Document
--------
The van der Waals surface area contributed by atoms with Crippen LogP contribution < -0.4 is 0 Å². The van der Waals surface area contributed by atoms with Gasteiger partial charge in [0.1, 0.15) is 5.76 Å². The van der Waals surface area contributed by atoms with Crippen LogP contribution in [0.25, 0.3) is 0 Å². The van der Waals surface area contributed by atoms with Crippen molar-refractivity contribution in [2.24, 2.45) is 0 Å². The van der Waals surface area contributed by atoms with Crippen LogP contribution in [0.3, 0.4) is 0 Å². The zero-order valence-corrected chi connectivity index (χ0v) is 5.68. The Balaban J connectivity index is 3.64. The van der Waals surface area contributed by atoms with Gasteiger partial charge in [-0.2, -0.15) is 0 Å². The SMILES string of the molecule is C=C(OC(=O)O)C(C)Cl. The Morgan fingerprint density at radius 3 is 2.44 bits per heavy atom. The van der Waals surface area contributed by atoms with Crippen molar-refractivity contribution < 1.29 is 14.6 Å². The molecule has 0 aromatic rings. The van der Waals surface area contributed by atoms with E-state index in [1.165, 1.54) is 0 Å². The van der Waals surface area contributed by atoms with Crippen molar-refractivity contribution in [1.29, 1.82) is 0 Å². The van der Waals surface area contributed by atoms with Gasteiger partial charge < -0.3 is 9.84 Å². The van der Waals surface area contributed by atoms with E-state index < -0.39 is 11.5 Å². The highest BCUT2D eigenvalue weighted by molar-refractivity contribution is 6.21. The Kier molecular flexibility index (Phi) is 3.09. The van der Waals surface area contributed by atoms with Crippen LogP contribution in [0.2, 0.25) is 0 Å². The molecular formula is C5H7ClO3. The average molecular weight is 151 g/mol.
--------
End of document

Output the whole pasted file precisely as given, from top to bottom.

The van der Waals surface area contributed by atoms with Crippen LogP contribution < -0.4 is 0 Å². The van der Waals surface area contributed by atoms with Gasteiger partial charge in [0.1, 0.15) is 5.76 Å². The van der Waals surface area contributed by atoms with Crippen LogP contribution in [0.25, 0.3) is 0 Å². The van der Waals surface area contributed by atoms with Crippen molar-refractivity contribution in [2.24, 2.45) is 0 Å². The van der Waals surface area contributed by atoms with Crippen LogP contribution in [0.3, 0.4) is 0 Å². The zero-order valence-corrected chi connectivity index (χ0v) is 5.68. The Balaban J connectivity index is 3.64. The van der Waals surface area contributed by atoms with Gasteiger partial charge in [-0.2, -0.15) is 0 Å². The SMILES string of the molecule is C=C(OC(=O)O)C(C)Cl. The Morgan fingerprint density at radius 3 is 2.44 bits per heavy atom. The van der Waals surface area contributed by atoms with Crippen molar-refractivity contribution < 1.29 is 14.6 Å². The molecule has 0 aromatic rings. The van der Waals surface area contributed by atoms with E-state index in [1.165, 1.54) is 0 Å². The van der Waals surface area contributed by atoms with Crippen molar-refractivity contribution in [1.29, 1.82) is 0 Å². The van der Waals surface area contributed by atoms with Gasteiger partial charge < -0.3 is 9.84 Å². The van der Waals surface area contributed by atoms with E-state index < -0.39 is 11.5 Å². The highest BCUT2D eigenvalue weighted by molar-refractivity contribution is 6.21. The Kier molecular flexibility index (Phi) is 3.09. The van der Waals surface area contributed by atoms with Crippen LogP contribution in [0.2, 0.25) is 0 Å². The molecular formula is C5H7ClO3. The average molecular weight is 151 g/mol.